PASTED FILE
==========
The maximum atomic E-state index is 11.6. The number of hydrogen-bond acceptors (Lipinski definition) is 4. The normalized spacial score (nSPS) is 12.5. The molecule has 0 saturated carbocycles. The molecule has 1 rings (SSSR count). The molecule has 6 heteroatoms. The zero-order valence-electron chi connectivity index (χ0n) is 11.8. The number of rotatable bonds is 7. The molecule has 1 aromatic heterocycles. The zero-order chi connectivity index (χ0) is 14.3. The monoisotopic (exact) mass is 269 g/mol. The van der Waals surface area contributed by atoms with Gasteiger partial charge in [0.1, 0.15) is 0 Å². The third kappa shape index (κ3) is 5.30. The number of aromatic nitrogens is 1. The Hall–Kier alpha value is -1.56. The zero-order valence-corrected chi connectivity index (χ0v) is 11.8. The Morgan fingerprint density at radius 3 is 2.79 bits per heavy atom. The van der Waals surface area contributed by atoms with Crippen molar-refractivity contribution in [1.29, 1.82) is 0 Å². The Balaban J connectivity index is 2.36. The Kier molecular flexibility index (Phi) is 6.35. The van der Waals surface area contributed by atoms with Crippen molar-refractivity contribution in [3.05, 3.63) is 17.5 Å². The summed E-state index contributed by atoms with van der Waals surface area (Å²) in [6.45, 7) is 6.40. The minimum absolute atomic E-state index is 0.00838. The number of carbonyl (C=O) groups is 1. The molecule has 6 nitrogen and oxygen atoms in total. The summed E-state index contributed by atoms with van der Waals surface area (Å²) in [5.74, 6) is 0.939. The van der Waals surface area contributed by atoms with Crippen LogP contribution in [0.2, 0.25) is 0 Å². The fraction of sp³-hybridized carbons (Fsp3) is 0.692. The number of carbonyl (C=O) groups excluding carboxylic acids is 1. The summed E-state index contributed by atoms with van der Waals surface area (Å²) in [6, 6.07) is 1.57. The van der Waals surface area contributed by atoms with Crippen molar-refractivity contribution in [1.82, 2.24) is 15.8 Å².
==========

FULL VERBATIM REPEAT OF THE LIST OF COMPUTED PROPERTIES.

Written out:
The maximum atomic E-state index is 11.6. The number of hydrogen-bond acceptors (Lipinski definition) is 4. The normalized spacial score (nSPS) is 12.5. The molecule has 0 saturated carbocycles. The molecule has 1 rings (SSSR count). The molecule has 6 heteroatoms. The zero-order valence-electron chi connectivity index (χ0n) is 11.8. The number of rotatable bonds is 7. The molecule has 1 aromatic heterocycles. The zero-order chi connectivity index (χ0) is 14.3. The monoisotopic (exact) mass is 269 g/mol. The van der Waals surface area contributed by atoms with Gasteiger partial charge in [0.1, 0.15) is 0 Å². The third kappa shape index (κ3) is 5.30. The number of aromatic nitrogens is 1. The Hall–Kier alpha value is -1.56. The zero-order valence-corrected chi connectivity index (χ0v) is 11.8. The Morgan fingerprint density at radius 3 is 2.79 bits per heavy atom. The van der Waals surface area contributed by atoms with Crippen molar-refractivity contribution in [1.29, 1.82) is 0 Å². The Balaban J connectivity index is 2.36. The Kier molecular flexibility index (Phi) is 6.35. The van der Waals surface area contributed by atoms with Crippen molar-refractivity contribution in [3.05, 3.63) is 17.5 Å². The summed E-state index contributed by atoms with van der Waals surface area (Å²) in [6.45, 7) is 6.40. The minimum absolute atomic E-state index is 0.00838. The number of carbonyl (C=O) groups is 1. The molecule has 6 nitrogen and oxygen atoms in total. The summed E-state index contributed by atoms with van der Waals surface area (Å²) in [5.74, 6) is 0.939. The van der Waals surface area contributed by atoms with Crippen LogP contribution in [0.2, 0.25) is 0 Å². The fraction of sp³-hybridized carbons (Fsp3) is 0.692. The number of carbonyl (C=O) groups excluding carboxylic acids is 1. The summed E-state index contributed by atoms with van der Waals surface area (Å²) in [6, 6.07) is 1.57. The van der Waals surface area contributed by atoms with Crippen molar-refractivity contribution in [1.82, 2.24) is 15.8 Å².